But the numbers alone won’t tell you or your doctor the whole story. High cholesterol is only one of a number of risk factors for heart attack and stroke.

The most important factor to consider is a person’s long-term risk of experiencing a heart attack or stroke. If the risk is very low, there is probably no need for statins, unless the LDL is above 190 mg/dL (4.9 mmol/L). If the risk is very high — for example, someone who has had a heart attack in the past — the person may benefit from statins, even if his or her cholesterol is not elevated.

Risk assessment tools

Your doctor may suggest using an online tool to better understand your long-term risks of developing heart disease.

The American College of Cardiology and the American Heart Association have recently developed an online tool to predict a person’s chances of having a heart attack in the next 10 years. For people under the age of 50, the Framingham cardiovascular disease risk calculator might be a better option because it provides a 30-year risk prediction.

In addition to your cholesterol numbers, these risk calculators also ask about your age, race, sex, blood pressure and whether you have diabetes or smoke cigarettes.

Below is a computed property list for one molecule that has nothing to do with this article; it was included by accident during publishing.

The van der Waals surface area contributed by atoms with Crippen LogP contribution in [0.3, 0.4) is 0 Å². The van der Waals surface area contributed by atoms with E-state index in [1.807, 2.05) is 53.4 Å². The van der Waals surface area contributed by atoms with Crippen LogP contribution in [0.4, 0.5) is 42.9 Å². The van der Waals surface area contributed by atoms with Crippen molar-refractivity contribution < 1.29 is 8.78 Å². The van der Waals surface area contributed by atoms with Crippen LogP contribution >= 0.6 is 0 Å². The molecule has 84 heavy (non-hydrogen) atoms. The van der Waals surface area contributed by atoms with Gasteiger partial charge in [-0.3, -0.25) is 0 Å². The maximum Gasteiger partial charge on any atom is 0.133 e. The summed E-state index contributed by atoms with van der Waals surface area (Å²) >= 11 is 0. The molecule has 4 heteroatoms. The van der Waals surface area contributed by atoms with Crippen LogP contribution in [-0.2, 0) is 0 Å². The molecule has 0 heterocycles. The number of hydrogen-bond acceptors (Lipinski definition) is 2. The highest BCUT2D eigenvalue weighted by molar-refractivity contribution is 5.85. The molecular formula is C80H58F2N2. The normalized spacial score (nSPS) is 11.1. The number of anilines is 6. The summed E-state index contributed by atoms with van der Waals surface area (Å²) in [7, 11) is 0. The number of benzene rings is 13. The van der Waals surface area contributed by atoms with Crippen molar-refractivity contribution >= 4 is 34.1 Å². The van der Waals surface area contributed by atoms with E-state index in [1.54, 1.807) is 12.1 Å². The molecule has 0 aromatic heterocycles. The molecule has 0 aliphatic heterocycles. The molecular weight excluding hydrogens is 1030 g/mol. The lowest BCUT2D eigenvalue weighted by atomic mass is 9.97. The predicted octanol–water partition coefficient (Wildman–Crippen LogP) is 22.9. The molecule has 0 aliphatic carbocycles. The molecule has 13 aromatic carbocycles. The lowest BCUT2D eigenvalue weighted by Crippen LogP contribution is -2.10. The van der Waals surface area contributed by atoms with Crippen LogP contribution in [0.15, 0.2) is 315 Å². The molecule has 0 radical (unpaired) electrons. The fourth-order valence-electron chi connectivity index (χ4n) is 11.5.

New cholesterol guidelines

New guidelines from the American College of Cardiology and American Heart Association focus on four main groups of people who may be helped by statins:

  • People who already have cardiovascular disease. This group includes people who have had heart attacks, strokes caused by blockages in a blood vessel, mini-strokes (transient ischemic attacks), peripheral artery disease, or prior surgery to open or replace coronary arteries.
  • People who have very high LDL (bad) cholesterol. This group includes adults who have LDL cholesterol levels of 190 mg/dL (4.9 mmol/L) or higher.
  • People who have diabetes. This group includes adults who have diabetes and an LDL between 70 and 189 mg/dL (1.8 and 4.9 mmol/L), especially if they have evidence of vascular disease.
  • People who have a higher 10-year risk of heart attack. This group includes people who have an LDL above 100 mg/dL (1.8 mmol/L) and whose 10-year risk of a heart attack is 7.5 percent or higher.

Lifestyle is still key for preventing heart disease

Lifestyle changes are essential for reducing your risk of heart disease, whether you take a statin or not. To reduce your risk: